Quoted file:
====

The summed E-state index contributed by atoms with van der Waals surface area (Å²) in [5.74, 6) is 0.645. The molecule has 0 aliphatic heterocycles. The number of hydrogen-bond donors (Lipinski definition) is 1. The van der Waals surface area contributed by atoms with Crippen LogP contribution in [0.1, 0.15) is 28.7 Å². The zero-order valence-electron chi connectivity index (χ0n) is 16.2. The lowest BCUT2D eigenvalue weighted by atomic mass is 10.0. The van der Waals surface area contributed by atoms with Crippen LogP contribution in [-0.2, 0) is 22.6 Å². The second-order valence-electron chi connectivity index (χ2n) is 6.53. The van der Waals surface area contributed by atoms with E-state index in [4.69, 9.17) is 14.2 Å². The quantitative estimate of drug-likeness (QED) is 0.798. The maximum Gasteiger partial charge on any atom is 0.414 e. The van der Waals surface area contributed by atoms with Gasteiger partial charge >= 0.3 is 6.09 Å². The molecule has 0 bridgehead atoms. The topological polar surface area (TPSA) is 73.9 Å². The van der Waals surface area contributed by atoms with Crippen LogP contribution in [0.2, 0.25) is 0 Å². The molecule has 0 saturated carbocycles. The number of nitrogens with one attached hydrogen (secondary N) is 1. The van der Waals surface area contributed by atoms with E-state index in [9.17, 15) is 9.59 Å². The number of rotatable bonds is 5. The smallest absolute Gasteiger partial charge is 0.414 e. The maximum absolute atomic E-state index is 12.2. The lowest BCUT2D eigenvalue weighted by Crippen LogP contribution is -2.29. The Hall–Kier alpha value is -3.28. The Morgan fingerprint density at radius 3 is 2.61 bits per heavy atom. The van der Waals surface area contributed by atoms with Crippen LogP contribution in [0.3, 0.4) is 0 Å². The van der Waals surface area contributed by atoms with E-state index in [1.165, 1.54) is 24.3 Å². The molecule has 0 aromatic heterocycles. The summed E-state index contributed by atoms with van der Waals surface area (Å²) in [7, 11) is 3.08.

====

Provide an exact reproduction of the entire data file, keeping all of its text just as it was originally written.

The summed E-state index contributed by atoms with van der Waals surface area (Å²) in [5.74, 6) is 0.645. The molecule has 0 aliphatic heterocycles. The number of hydrogen-bond donors (Lipinski definition) is 1. The van der Waals surface area contributed by atoms with Crippen LogP contribution in [0.1, 0.15) is 28.7 Å². The zero-order valence-electron chi connectivity index (χ0n) is 16.2. The lowest BCUT2D eigenvalue weighted by atomic mass is 10.0. The van der Waals surface area contributed by atoms with Crippen LogP contribution in [-0.2, 0) is 22.6 Å². The second-order valence-electron chi connectivity index (χ2n) is 6.53. The van der Waals surface area contributed by atoms with E-state index in [4.69, 9.17) is 14.2 Å². The quantitative estimate of drug-likeness (QED) is 0.798. The maximum Gasteiger partial charge on any atom is 0.414 e. The van der Waals surface area contributed by atoms with Gasteiger partial charge >= 0.3 is 6.09 Å². The molecule has 0 bridgehead atoms. The topological polar surface area (TPSA) is 73.9 Å². The van der Waals surface area contributed by atoms with Crippen LogP contribution in [0.2, 0.25) is 0 Å². The molecule has 0 saturated carbocycles. The number of nitrogens with one attached hydrogen (secondary N) is 1. The van der Waals surface area contributed by atoms with E-state index in [9.17, 15) is 9.59 Å². The number of rotatable bonds is 5. The smallest absolute Gasteiger partial charge is 0.414 e. The maximum absolute atomic E-state index is 12.2. The lowest BCUT2D eigenvalue weighted by Crippen LogP contribution is -2.29. The Hall–Kier alpha value is -3.28. The Morgan fingerprint density at radius 3 is 2.61 bits per heavy atom. The van der Waals surface area contributed by atoms with Crippen LogP contribution in [0.3, 0.4) is 0 Å². The van der Waals surface area contributed by atoms with E-state index in [1.165, 1.54) is 24.3 Å². The molecule has 0 aromatic heterocycles. The summed E-state index contributed by atoms with van der Waals surface area (Å²) in [7, 11) is 3.08.